In their most recent study, the analysts at DEGI Deutsche Gesellschaft für Immobilienfonds mbH examine current developments in the office and retail property markets of the states in the Baltic Sea region, and in addition to the macro-economic and property-business framework conditions also provide a detailed assessment of the locations Copenhagen, Tallinn, Helsinki, Riga, Vilnius, Tricity (Gdansk, Sopot and Gdynia), Saint Petersburg, Malmö and Stockholm.
Despite shared roots in their economic history, the property markets involved are very different: they range from rudimentary market structures in Tricity and the Baltic states, with office space stocks of significantly below 0.5 million m² and high returns, to fully developed property markets heavily influenced by the international capital markets, particularly in the metropoles of Scandinavia. The low market maturity of some locations goes hand in hand with increased investment risks, so that there risk premiums in the form of high prime yields can be earned. St. Petersburg, with a prime yield of 8.5 % for office properties and 7.2 % for retail properties, lies significantly ahead of Tricity and the locations in the Baltic states; it is in the Russian city, too, that the highest office rentals around the Baltic Sea are paid, peaking at more than 80 $/m². Conversely, investors in the more mature markets of Scandinavia have to make do with peak returns for Class-A office space of 5.0 % and less. The market for retail properties, too, can be regarded as mature at the highly developed locations, so that Sweden, for example, with 392 m² of lettable area per 1,000 population, has the second-highest shopping-centre density in Europe.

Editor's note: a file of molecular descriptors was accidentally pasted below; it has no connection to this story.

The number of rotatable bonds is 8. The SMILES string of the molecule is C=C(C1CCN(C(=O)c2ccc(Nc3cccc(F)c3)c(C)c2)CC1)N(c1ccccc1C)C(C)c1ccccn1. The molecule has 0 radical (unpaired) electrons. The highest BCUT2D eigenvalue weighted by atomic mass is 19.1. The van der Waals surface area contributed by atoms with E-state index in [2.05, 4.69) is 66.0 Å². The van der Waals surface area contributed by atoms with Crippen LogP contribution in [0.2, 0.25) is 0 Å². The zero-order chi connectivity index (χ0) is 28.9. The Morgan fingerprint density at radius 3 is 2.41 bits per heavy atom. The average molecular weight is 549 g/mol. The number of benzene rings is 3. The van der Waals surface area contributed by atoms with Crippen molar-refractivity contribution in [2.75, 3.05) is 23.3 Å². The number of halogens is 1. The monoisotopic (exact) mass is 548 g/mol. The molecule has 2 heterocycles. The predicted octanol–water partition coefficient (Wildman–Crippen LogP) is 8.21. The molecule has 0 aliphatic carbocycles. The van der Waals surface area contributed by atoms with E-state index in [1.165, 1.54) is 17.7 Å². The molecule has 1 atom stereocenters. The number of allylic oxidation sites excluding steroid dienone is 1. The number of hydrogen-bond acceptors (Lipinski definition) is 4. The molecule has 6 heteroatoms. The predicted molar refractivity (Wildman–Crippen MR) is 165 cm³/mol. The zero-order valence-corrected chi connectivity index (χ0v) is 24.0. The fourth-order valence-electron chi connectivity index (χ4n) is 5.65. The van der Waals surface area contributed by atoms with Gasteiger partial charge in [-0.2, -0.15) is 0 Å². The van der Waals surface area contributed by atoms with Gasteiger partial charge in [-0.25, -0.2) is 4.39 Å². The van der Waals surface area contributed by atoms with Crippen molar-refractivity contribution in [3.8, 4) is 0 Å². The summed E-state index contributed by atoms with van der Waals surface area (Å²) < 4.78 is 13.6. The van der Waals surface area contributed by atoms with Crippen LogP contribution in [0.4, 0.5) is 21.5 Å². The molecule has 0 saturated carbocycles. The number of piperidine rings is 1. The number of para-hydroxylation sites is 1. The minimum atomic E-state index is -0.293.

Dynamic growth as a common denominator
All the countries examined score in terms of dynamic economic growth significantly above the EU average of 2.1 % p.a. Despite their heterogeneity, the office rental cycles of the locations are developing very similarly; solely the largest city of the three Baltic states, Riga, correlates only weakly with the other Baltic metropolises. When the risk and return profiles are compared, Malmö and St. Petersburg stand out attractively from their relevant cluster of so-called 'mature' or 'emerging' markets, by exhibiting for both office and retail properties more return for a comparable risk or a low risk for a comparable return. Within the three Baltic states, Tallinn offers the best structural and legal framework conditions for investors, presumptively also a reason why the Estonian capital has developed into the most firmly established office market within the Baltic states.
Multi-dimensional explanatory approach for cross-border investments
The study, entitled 'The Baltic Sea Region. Property market structures and investment opportunities', contains a multi-dimensional scheme for explaining cross-border property investments in the Baltic region, in the shape of the DEGI Investment Matrix. The analysts at DEGI presented to the public for the first time at the commercial property trade fair Expo Real what is meanwhile the sixth publication in the 'Property management trends' series. The study can be ordered in printed form at www.degi.com.
Source: DEGI Research